The military is also participating in other megaprojects, such as the reclamation of 1.5 million feddans (630,000 hectares) of land for agriculture, building one million low-income houses and establishing a new administrative capital 45km east of Cairo. However, these projects have drawn criticism for being too costly and failing to meet actual needs, while mostly serving a nationalist propaganda agenda.
The increased activity of the Ministry of Military Production is related to the devaluation of the Egyptian currency, Mounir said, as it has an “important role in limiting import and filling the gap in the local market”.
The army is skilled at portraying itself as an advocate of the people. In October 2016, mothers protested against the shortage of baby formula. The army promptly stepped in to announce it would start importing the product to combat ‘greedy traders’ out to distort the market.
The question is whether a larger military involvement in the economy is in line with the IMF reform programme, which aims ‘to address deep-seated structural impediments to growth and job creation, and create an enabling environment for private sector development’.
“Military production companies do not crowd the private sector, but rather aim at offering high-quality products and low prices in order to ease the burdens on citizens,” el-Gendy said in the interview with Daily News Egypt.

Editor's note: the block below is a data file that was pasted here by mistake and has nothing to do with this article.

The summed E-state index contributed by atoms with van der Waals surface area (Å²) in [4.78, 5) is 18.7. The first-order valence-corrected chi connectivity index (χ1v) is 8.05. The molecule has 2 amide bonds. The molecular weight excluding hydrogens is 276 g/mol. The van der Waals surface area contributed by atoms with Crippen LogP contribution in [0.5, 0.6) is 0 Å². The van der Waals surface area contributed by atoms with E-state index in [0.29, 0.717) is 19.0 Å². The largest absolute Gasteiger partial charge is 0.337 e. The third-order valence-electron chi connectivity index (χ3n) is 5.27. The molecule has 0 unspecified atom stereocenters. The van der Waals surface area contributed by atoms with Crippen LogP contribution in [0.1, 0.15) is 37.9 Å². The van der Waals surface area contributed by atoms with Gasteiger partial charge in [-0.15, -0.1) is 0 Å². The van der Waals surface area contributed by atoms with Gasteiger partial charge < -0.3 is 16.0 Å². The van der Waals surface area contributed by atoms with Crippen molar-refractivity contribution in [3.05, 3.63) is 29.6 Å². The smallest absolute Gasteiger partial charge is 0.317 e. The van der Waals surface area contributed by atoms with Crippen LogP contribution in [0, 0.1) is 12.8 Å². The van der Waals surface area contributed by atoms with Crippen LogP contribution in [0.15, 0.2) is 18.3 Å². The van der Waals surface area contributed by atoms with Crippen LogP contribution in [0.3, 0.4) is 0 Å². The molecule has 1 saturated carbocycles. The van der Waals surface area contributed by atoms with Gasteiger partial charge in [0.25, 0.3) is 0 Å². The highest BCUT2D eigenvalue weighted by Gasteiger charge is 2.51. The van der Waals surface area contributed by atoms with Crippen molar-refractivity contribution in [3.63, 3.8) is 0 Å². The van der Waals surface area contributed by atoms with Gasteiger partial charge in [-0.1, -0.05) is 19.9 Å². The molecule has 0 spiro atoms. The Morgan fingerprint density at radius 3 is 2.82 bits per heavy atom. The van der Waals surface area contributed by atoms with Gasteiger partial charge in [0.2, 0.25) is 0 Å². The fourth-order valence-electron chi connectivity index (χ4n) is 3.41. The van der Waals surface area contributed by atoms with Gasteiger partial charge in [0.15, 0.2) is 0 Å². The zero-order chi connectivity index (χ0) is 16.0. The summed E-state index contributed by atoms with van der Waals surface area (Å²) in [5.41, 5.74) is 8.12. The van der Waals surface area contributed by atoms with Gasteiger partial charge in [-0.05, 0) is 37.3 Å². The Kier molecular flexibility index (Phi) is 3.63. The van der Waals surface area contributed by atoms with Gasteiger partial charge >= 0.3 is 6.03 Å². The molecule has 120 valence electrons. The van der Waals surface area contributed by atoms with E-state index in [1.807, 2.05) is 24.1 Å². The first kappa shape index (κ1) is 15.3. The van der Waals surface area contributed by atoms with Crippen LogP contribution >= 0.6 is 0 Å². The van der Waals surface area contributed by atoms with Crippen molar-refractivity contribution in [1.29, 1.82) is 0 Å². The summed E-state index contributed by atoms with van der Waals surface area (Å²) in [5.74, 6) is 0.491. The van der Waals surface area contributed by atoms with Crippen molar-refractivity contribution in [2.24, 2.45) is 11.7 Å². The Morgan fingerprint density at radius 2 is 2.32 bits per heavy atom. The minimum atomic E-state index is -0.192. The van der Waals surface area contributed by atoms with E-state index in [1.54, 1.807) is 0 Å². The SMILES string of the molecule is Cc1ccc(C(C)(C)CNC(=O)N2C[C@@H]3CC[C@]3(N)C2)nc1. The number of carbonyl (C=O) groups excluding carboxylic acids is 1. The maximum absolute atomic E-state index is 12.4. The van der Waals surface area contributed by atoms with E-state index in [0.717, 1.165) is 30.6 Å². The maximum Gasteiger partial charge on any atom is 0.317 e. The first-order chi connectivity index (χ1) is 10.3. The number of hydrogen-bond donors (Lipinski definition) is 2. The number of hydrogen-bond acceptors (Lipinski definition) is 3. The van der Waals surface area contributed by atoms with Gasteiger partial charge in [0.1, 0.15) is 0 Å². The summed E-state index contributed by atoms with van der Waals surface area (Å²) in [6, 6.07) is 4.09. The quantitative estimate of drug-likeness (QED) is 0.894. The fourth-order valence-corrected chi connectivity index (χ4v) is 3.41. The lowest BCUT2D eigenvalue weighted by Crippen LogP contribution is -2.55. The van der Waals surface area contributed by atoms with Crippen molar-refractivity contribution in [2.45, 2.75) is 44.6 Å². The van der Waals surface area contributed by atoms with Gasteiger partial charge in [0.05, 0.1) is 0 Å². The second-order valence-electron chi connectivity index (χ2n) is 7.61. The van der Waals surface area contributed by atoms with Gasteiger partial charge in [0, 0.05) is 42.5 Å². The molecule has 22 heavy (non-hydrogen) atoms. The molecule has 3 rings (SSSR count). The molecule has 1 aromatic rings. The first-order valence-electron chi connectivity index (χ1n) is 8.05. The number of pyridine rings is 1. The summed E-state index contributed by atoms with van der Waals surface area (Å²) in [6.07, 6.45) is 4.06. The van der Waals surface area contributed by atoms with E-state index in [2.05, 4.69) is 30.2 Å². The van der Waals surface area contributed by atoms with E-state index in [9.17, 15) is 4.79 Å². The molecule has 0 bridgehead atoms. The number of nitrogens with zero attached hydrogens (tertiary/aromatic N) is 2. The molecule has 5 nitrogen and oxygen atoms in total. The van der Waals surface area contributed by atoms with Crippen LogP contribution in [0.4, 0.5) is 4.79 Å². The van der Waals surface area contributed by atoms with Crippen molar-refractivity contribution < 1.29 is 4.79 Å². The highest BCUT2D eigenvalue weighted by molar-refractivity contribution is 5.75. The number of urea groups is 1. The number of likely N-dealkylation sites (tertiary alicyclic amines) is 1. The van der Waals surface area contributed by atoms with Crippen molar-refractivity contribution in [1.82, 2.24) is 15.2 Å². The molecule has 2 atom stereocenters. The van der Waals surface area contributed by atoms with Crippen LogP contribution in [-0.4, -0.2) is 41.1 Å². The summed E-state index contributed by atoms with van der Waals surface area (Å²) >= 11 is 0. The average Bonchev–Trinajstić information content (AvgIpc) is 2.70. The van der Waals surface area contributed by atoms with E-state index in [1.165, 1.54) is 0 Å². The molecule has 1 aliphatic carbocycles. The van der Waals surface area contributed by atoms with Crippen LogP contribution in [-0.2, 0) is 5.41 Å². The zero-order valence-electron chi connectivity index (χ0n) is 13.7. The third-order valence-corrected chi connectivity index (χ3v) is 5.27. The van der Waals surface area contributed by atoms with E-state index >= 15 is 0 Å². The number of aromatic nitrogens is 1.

According to Mounir, the military projects are in line with the IMF reforms. He referred to a speech al-Sisi made in December 2016, during which the president said military businesses constitute only 1.5-2 per cent of GDP. However, independent observers put that number as high as 40 per cent. Some commentators believe the army’s business activities do, in fact, disrupt the private sector.
“For foreign investors, the prospect of competing with companies close to the security apparatus is a deterrent,” Timothy Kaldas, non-resident fellow at the Tahrir Institute for Middle East Policy, told Fanack.
In a lengthy analysis for Foreign Policy magazine, Zeinab Abul-Magd, Associate Professor of Middle Eastern History at Oberlin College, Ohio, wrote: ‘The military establishment, which fully controls the economic reform plan, has selectively implemented the loan’s conditions. While it enthusiastically reduces subsidies to impoverished civilians, it has expanded its domination of many economic sectors and reaped huge profits at the expense of the private sector.’
One of the competitive advantages the army has over the private sector is its large source of cheap labour in the form of conscripts. Conscription in Egypt ranges from one to three years. According to industrial engineering student Mohamed, he and his fellow students all fear being conscripted for the full three years. “We are cheap labour,” he said, explaining that the army needs engineering graduates to run the often-outdated machines in its factories. “You’re not building relevant experience in the army,” he said, “so after the conscription period, it is difficult to find a job [in the private sector].”
The IMF has so far not mentioned the military involvement in the economy in its communications on the reform programme. According to Abul-Magd, ‘the IMF loan agreement failed to fully account for the military’s domination of the economy’.
The IMF declined to respond to questions from Fanack, saying that the IMF mission had been in Cairo earlier this month to review the first part of the programme. ‘We will communicate at the end of the visit,’ spokesperson Randa Elnagar wrote in an e-mail.